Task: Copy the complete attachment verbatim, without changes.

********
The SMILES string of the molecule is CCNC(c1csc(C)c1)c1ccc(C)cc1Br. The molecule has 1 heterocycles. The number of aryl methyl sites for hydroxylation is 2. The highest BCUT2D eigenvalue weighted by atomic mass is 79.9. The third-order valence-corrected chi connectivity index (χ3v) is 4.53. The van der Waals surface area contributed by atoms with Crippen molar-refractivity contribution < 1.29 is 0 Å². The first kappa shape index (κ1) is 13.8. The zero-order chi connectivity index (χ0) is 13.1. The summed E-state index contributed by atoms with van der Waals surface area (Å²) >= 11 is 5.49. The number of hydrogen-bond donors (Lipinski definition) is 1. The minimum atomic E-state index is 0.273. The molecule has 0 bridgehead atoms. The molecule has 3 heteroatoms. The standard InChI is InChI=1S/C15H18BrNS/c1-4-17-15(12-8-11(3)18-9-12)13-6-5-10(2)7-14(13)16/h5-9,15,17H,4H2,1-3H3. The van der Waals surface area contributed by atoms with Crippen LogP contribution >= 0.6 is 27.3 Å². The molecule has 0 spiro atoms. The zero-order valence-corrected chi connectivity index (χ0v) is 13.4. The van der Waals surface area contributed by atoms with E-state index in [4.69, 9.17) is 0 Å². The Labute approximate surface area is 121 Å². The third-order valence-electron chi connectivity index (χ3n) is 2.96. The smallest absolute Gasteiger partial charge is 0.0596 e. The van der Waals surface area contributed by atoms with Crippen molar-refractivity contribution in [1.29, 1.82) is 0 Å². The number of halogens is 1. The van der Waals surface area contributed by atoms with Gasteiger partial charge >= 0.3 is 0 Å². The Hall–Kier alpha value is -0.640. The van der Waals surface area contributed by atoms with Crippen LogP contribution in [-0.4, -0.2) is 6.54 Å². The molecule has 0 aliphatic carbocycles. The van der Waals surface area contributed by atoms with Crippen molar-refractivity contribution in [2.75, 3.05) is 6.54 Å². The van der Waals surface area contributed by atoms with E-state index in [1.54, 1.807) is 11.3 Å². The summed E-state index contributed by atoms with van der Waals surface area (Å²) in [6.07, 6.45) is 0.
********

The SMILES string of the molecule is CCNC(c1csc(C)c1)c1ccc(C)cc1Br. The molecule has 1 heterocycles. The number of aryl methyl sites for hydroxylation is 2. The highest BCUT2D eigenvalue weighted by atomic mass is 79.9. The third-order valence-corrected chi connectivity index (χ3v) is 4.53. The van der Waals surface area contributed by atoms with Crippen molar-refractivity contribution < 1.29 is 0 Å². The first kappa shape index (κ1) is 13.8. The zero-order chi connectivity index (χ0) is 13.1. The summed E-state index contributed by atoms with van der Waals surface area (Å²) >= 11 is 5.49. The number of hydrogen-bond donors (Lipinski definition) is 1. The minimum atomic E-state index is 0.273. The molecule has 0 bridgehead atoms. The molecule has 3 heteroatoms. The standard InChI is InChI=1S/C15H18BrNS/c1-4-17-15(12-8-11(3)18-9-12)13-6-5-10(2)7-14(13)16/h5-9,15,17H,4H2,1-3H3. The van der Waals surface area contributed by atoms with Crippen LogP contribution >= 0.6 is 27.3 Å². The molecule has 0 spiro atoms. The zero-order valence-corrected chi connectivity index (χ0v) is 13.4. The van der Waals surface area contributed by atoms with E-state index in [4.69, 9.17) is 0 Å². The Labute approximate surface area is 121 Å². The third-order valence-electron chi connectivity index (χ3n) is 2.96. The smallest absolute Gasteiger partial charge is 0.0596 e. The van der Waals surface area contributed by atoms with Crippen molar-refractivity contribution in [1.29, 1.82) is 0 Å². The number of halogens is 1. The van der Waals surface area contributed by atoms with Gasteiger partial charge >= 0.3 is 0 Å². The Hall–Kier alpha value is -0.640. The van der Waals surface area contributed by atoms with Crippen LogP contribution in [-0.4, -0.2) is 6.54 Å². The molecule has 0 aliphatic carbocycles. The van der Waals surface area contributed by atoms with Crippen molar-refractivity contribution in [2.75, 3.05) is 6.54 Å². The van der Waals surface area contributed by atoms with E-state index in [1.54, 1.807) is 11.3 Å². The summed E-state index contributed by atoms with van der Waals surface area (Å²) in [6.07, 6.45) is 0.